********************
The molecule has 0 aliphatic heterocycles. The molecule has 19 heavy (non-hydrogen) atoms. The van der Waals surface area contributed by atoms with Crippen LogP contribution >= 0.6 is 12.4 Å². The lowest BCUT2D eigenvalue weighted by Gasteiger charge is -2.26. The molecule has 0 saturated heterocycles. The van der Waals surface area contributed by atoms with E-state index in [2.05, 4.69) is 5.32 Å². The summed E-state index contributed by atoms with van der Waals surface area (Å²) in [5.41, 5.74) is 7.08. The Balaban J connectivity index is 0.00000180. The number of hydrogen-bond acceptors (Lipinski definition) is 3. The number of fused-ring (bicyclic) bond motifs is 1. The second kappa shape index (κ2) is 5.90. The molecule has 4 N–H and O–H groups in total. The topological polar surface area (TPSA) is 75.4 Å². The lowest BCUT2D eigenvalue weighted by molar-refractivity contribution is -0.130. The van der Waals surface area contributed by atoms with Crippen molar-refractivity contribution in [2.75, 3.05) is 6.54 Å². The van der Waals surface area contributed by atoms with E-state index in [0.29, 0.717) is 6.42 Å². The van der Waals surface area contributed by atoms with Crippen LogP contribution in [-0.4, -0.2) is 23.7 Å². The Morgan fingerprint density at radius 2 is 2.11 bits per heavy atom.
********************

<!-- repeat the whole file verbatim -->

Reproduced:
The molecule has 0 aliphatic heterocycles. The molecule has 19 heavy (non-hydrogen) atoms. The van der Waals surface area contributed by atoms with Crippen LogP contribution >= 0.6 is 12.4 Å². The lowest BCUT2D eigenvalue weighted by Gasteiger charge is -2.26. The molecule has 0 saturated heterocycles. The van der Waals surface area contributed by atoms with E-state index in [2.05, 4.69) is 5.32 Å². The summed E-state index contributed by atoms with van der Waals surface area (Å²) in [5.41, 5.74) is 7.08. The Balaban J connectivity index is 0.00000180. The number of hydrogen-bond acceptors (Lipinski definition) is 3. The number of fused-ring (bicyclic) bond motifs is 1. The second kappa shape index (κ2) is 5.90. The molecule has 4 N–H and O–H groups in total. The topological polar surface area (TPSA) is 75.4 Å². The lowest BCUT2D eigenvalue weighted by molar-refractivity contribution is -0.130. The van der Waals surface area contributed by atoms with Crippen molar-refractivity contribution in [2.75, 3.05) is 6.54 Å². The van der Waals surface area contributed by atoms with E-state index in [0.29, 0.717) is 6.42 Å². The van der Waals surface area contributed by atoms with Crippen LogP contribution in [-0.4, -0.2) is 23.7 Å². The Morgan fingerprint density at radius 2 is 2.11 bits per heavy atom.